Biobank-driven genomic discovery yields new insight into atrial fibrillation biology
Nature Genetics, July 2018
Jonas B. Nielsen, Rosa B. Thorolfsdottir, Lars G. Fritsche, Wei Zhou, Morten W. Skov, Sarah E. Graham, Todd J. Herron, Shane McCarthy, Ellen M. Schmidt, Gardar Sveinbjornsson, Ida Surakka, Michael R. Mathis, Masatoshi Yamazaki, Ryan D. Crawford, Maiken E. Gabrielsen, Anne Heidi Skogholt, Oddgeir L. Holmen, Maoxuan Lin, Brooke N. Wolford, Rounak Dey, Håvard Dalen, Patrick Sulem, Jonathan H. Chung, Joshua D. Backman, David O. Arnar, Unnur Thorsteinsdottir, Aris Baras, Colm O’Dushlaine, Anders G. Holst, Xiaoquan Wen, Whitney Hornsby, Frederick E. Dewey, Michael Boehnke, Sachin Kheterpal, Bhramar Mukherjee, Seunggeun Lee, Hyun M. Kang, Hilma Holm, Jacob Kitzman, Jordan A. Shavit, José Jalife, Chad M. Brummett, Tanya M. Teslovich, David J. Carey, Daniel F. Gudbjartsson, Kari Stefansson, Gonçalo R. Abecasis, Kristian Hveem, Cristen J. Willer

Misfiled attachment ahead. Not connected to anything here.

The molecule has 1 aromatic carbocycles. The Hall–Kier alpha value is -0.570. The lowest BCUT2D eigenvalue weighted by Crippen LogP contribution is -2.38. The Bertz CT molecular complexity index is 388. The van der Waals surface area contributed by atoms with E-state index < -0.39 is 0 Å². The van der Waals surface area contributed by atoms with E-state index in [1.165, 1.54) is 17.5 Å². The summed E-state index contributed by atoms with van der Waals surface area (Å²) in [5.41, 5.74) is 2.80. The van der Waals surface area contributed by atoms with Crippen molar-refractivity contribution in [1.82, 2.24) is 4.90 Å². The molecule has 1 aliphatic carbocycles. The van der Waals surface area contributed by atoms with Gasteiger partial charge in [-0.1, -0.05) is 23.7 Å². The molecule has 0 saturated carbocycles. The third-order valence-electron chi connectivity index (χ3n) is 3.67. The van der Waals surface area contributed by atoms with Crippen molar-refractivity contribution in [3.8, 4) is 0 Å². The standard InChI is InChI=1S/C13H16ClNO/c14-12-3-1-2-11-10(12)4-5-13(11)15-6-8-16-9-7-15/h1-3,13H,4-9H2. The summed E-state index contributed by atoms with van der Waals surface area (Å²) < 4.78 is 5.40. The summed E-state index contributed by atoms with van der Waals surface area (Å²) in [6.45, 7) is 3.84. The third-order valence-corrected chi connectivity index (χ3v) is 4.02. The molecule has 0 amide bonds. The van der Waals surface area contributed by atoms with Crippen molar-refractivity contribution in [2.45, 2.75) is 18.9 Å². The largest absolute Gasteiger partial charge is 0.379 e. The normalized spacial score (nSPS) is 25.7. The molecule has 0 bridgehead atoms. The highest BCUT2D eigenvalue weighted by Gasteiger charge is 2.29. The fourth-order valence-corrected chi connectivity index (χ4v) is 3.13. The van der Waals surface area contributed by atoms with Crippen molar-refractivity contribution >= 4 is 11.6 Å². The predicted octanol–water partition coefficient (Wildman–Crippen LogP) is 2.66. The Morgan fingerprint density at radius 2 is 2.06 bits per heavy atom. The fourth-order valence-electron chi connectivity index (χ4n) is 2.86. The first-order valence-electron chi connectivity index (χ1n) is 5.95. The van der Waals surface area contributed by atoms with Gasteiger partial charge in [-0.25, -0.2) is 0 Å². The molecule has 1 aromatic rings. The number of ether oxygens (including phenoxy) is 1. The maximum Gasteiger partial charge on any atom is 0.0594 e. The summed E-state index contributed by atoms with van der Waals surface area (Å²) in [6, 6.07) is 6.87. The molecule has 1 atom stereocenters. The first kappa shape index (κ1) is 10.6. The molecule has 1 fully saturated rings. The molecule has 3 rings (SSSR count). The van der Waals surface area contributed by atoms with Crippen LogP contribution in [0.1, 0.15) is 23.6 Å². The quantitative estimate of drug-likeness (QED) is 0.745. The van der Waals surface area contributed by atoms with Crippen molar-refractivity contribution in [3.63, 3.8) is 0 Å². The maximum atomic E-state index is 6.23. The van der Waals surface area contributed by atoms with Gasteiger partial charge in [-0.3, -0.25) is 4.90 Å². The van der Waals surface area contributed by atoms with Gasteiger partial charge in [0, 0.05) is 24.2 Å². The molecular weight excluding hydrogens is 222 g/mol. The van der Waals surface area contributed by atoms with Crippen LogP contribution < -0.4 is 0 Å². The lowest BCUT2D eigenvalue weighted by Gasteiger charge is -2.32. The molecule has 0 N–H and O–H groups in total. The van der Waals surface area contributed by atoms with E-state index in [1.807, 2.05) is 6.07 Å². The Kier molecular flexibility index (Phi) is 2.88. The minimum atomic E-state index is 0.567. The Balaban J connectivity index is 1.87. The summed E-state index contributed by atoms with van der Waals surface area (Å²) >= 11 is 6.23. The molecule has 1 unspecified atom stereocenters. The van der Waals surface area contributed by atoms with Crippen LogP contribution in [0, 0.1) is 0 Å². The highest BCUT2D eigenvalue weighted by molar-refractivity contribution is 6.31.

To identify genetic variation underlying atrial fibrillation, the most common cardiac arrhythmia, we performed a genome-wide association study of >1,000,000 people, including 60,620 atrial fibrillation cases and 970,216 controls. We identified 142 independent risk variants at 111 loci and prioritized 151 functional candidate genes likely to be involved in atrial fibrillation. Many of the identified risk variants fall near genes where more deleterious mutations have been reported to cause serious heart defects in humans (GATA4, MYH6, NKX2-5, PITX2, TBX5)1, or near genes important for striated muscle function and integrity (for example, CFL2, MYH7, PKP2, RBM20, SGCG, SSPN). Pathway and functional enrichment analyses also suggested that many of the putative atrial fibrillation genes act via cardiac structural remodeling, potentially in the form of an 'atrial cardiomyopathy'2, either during fetal heart development or as a response to stress in the adult heart.
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